Defects of the maxilla and mandible can cause significant functional and aesthetic problems for patients. Vascularized calvarium was used to reconstruct six mandible and four maxillary defects between 1991 and 1998. The ages of patients ranged from 15 to 68 years.Full thickness calvarial bone was preferred for the repair of segmental mandibular defects but split thickness calvarial bone onlay was used to reconstruct contour deformities. When full thickness calvarial bone was used, the donor site defect was covered with split thickness cranial bone. In small defects, a bipedicled galea pericranial flap was used for reconstruction. The bone was supplied by the superficial temporal vessels in all cases. A tunnel in the subcutaneous plane was used for the flap transfer to avoid facial nerve branches. Immediate expansion was performed during the preparation of the tunnel to prevent pedicle compression. Bone vascularization was checked with bone scan and serial X-rays and clinical examinations were also performed in the postoperative period. Flap necrosis was observed in one case, satisfactory functional and aesthetic results were achieved in all other patients. Vascularized cranial bone has not only the same structural features as facial bones but also a reliable vascular supply. The superficial temporal fascia and hairy skin may be included in the cranial bone flap to treat complex defects. The donor site scar is well hidden in the scalp. There is minimal donor site discomfort. In conclusion, vascularized cranial bone is a good method of treatment in selected cases.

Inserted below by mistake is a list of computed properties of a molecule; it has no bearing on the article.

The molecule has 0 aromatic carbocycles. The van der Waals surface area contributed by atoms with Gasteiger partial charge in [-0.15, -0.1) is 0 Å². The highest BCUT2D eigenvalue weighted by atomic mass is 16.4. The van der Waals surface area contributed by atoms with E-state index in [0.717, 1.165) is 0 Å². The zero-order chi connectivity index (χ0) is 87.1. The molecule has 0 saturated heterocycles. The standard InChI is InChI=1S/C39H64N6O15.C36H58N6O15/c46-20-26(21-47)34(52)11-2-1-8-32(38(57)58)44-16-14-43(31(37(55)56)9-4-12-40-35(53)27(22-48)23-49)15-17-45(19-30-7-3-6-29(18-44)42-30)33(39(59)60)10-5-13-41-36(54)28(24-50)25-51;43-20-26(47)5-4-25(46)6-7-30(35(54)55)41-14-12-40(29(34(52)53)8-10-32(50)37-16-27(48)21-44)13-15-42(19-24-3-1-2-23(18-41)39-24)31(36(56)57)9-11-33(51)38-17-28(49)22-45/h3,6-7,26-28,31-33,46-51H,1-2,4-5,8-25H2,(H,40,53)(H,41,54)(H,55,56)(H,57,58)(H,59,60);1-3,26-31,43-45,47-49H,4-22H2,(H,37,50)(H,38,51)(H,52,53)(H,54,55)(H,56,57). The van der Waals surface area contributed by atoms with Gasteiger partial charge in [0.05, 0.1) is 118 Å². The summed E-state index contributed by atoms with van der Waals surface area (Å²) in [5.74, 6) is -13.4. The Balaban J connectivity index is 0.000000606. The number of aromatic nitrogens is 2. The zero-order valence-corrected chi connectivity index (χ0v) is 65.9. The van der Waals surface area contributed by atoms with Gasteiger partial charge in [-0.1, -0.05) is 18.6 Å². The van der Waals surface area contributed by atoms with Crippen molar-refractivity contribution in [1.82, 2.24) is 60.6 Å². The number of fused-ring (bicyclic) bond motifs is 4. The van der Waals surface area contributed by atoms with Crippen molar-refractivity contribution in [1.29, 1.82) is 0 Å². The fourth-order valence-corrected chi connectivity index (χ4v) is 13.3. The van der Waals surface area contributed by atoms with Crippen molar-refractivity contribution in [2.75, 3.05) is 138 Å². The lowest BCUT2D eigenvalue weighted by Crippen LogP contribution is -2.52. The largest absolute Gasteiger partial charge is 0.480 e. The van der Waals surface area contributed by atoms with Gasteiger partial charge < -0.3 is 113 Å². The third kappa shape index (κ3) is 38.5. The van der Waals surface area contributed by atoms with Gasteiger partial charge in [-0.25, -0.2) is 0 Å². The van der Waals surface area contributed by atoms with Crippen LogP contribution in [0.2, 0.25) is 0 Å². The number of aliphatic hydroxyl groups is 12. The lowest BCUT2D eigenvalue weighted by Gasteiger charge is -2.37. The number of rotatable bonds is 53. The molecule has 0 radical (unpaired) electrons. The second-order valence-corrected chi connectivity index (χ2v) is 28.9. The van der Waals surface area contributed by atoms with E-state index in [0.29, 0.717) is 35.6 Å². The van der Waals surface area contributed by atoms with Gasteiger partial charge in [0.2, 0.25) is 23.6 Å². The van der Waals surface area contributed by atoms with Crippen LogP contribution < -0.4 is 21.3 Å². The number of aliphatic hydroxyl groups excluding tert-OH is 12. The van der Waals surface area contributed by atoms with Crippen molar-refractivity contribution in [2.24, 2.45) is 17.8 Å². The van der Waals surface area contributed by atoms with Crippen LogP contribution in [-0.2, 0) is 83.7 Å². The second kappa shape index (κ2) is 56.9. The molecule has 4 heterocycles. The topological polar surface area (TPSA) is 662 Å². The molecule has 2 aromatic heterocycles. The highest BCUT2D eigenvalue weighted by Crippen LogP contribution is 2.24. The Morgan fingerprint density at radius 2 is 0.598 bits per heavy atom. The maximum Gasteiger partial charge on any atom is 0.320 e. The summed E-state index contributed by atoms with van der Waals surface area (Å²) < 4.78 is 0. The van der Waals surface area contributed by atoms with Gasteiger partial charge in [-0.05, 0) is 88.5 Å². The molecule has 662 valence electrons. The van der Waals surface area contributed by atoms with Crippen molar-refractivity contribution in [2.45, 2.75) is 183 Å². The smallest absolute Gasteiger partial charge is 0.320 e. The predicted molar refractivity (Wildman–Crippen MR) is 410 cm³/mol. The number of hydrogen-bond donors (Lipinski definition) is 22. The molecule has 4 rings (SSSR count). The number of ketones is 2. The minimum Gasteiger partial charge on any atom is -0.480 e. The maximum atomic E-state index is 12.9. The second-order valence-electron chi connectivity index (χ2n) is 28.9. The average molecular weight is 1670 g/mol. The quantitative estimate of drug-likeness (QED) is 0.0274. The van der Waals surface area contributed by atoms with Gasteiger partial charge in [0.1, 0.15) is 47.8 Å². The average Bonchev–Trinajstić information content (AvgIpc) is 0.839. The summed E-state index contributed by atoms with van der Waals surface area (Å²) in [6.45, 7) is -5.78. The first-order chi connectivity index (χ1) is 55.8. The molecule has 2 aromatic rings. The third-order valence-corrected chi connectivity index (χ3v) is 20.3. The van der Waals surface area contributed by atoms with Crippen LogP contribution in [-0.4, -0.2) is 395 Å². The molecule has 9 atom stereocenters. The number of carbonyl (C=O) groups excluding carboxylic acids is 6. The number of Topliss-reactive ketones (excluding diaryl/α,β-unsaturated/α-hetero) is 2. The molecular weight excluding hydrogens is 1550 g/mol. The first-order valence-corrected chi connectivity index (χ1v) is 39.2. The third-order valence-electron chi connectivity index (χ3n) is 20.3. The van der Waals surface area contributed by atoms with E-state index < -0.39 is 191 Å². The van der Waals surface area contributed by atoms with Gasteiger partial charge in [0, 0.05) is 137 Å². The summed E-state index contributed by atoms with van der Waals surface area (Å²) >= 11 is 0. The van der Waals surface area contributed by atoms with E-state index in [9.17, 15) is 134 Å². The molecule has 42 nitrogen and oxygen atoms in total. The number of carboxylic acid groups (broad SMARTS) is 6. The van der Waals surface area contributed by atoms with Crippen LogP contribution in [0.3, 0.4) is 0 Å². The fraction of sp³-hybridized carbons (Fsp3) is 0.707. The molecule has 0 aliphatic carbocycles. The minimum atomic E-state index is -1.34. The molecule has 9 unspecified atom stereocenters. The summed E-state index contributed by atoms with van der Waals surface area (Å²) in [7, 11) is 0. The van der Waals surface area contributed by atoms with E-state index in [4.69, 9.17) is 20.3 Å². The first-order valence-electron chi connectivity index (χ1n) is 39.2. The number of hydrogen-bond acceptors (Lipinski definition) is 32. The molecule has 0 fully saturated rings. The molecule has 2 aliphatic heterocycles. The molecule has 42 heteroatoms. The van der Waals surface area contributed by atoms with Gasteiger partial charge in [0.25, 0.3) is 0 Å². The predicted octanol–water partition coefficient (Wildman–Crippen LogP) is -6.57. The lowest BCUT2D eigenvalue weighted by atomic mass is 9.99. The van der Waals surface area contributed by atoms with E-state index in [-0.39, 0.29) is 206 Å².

European Journal of Plastic Surgery – Springer Journals
Published: Aug 16, 1999
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